New Horizons will relocate 12 staff to the new facility, with a dozen more dropping in from other sites once or twice a week.
 
Co:Space and New Horizons invite the community to celebrate the new facility with an open house on Wednesday, October 8, from 4 to 7 p.m. Free parking is available behind the building or on the street.

Source: Scott McLean, Chief Administrative Officer, New Horizons
Writer: Ann Kammerer, Development News Editor

East Lansing Threads brings resort-inspired brands to town, creates 10 jobs

Marsha Chouinard never suspected the email her stepdaughter sent from the East Lansing Art Fair would recommend a storefront as the family's next work of art.
 
But when Chouinard saw the picture of the vacated Kirabo's at 225 E. Grand River, she instantly knew it was the perfect place to open the Midwestern "sister store" of her Destin, Florida, boutique.
 
Chouinard began putting things in motion to open East Lansing Threads—a clothing boutique for men and women featuring trendy brands such as Vineyard Vines, Southern Proper, Southern Tide, Southern Marsh, Ella Moss, 7 for All Mankind and Splendid. The 1,200-square-foot store also carries accessories and apparel from Over Under as well as designer handbags, footwear and artisan jewelry. 
 
"Our brands aren't super expensive, but they're high quality and very well made," says Chouinard. "We try to hit, good, better and best for everything we carry."
 
Chouinard developed her passion for fashion from her career as a purchaser and manager of resort retail. She has opened nearly a dozen stores, including a Threads boutique in Destin.
 
"While our main market is college, we know that lots of moms and community members need casual weekend wear, too," says Chouinard. "In Destin, we see a variety of ages—from middle school all the way to up to men and women in their 50s."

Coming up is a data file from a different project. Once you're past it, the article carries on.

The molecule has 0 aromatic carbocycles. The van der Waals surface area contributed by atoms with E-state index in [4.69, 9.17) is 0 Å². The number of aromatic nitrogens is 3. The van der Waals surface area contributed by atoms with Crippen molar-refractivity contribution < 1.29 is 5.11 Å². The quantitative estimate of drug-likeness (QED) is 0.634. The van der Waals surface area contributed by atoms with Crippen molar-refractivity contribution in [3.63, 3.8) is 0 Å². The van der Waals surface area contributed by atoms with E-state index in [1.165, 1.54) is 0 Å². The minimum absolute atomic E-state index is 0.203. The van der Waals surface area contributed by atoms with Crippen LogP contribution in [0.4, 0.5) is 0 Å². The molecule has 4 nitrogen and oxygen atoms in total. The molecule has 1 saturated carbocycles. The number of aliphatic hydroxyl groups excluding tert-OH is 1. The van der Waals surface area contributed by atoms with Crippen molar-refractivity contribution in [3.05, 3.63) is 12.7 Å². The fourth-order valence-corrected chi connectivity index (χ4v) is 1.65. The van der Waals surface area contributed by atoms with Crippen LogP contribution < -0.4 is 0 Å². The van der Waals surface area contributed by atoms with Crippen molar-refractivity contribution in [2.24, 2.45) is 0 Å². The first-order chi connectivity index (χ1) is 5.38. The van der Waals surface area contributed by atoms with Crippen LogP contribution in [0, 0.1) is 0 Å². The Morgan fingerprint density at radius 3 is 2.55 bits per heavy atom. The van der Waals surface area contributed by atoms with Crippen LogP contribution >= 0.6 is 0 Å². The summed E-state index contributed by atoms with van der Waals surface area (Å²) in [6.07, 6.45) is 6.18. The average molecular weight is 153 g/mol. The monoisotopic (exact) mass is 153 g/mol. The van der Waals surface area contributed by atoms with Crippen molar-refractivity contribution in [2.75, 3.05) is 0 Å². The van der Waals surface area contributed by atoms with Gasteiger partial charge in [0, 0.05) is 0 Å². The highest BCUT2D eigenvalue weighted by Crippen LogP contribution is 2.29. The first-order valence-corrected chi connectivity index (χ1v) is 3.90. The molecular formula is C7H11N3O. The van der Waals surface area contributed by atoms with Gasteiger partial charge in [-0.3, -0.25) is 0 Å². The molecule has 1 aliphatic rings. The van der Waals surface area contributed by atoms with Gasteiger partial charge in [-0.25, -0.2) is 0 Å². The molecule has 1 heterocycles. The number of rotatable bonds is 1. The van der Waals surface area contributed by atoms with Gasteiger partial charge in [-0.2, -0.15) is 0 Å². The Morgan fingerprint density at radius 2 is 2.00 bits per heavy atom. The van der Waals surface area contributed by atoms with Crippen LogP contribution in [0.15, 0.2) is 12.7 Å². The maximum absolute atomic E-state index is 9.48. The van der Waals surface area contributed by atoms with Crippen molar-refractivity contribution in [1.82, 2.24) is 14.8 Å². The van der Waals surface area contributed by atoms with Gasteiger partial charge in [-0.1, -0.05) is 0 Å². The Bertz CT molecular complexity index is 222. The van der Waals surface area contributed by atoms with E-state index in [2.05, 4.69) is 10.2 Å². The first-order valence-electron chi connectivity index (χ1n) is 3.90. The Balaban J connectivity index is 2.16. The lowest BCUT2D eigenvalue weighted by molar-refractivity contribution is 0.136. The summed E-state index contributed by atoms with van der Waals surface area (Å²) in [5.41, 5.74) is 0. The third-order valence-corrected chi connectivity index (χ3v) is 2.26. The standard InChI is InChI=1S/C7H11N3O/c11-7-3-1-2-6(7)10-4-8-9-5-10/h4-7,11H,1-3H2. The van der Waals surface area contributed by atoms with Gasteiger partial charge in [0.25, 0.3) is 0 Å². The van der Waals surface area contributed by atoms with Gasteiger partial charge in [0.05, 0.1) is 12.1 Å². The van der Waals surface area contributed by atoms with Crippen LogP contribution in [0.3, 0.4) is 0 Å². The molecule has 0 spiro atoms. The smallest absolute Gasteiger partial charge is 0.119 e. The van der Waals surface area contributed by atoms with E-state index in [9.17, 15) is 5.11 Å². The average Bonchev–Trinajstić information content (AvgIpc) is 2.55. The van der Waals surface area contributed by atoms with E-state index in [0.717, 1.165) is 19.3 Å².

After securing the spot in June, Chouinard enlisted a renovation team to build out the space. Changes included pulling out the drop ceiling, repainting walls with charcoal and light gray tones, installing a slate-looking floor, and adding fitting rooms, a new cash desk and alcoves.
 
Chouinard's husband, Marty, grew up in Greater Lansing, and encouraged her to give Michigan a try for her second Threads store.
 
"We're very excited to be part of the community, for sure," says Chouinard. "I'm really happy to have a reason to be up here and be near other members of my family."
 
Threads opened in late September with a staff of three full-time and five part-time employees.
 
Source: Marsha Chouinard, Owner, East Lansing Threads
Writer: Ann Kammerer, Development News Editor

Al-Lin Floral and Gifts grows business, moves to new space

Alan Vogl learned all about flowers from his grandma, a master gardener in Michigan's Upper Peninsula.
 
Today, Vogl is a master in his own rite as he tends to a flourishing and growing business in Okemos.
 
Vogl owns Al-Lin Floral and Gifts with his wife Linda. The 10-year-old business recently relocated to prime frontage at 1739 W. Grand River after outgrowing their space a mile east down the road.
 
"We attribute out growth to a quality product at a fair price," says Vogl of the move that nearly doubled the space for his business. "Our customer service also makes us stand out."
 
The husband-wife team decided to open the shop in 2005 after their kids packed up and went to college. Al had worked for years in a local floral shop, and with the business skills of his wife and the "home schooling" he had received from his grandmother, he felt confident cultivating a business of his own.
 
Al-Lin Floral's new 5,500-square-foot store captures attention from the busy roadway and positions the shop to nurture the floral and gift needs of new and returning customers.
 
"All our flowers are fresh and come in daily and last five to seven days," says Vogl. "We offer seasonal specials, and we do arrangements for corporate events, weddings, special occasions, every day, and most of all, just because."
 
The new store, Vogl says, will carry more unique gifts including pillows, lotions, napkins, candleholders and other home décor items. The new location will also offer a special line of Michigan products made by local artisans.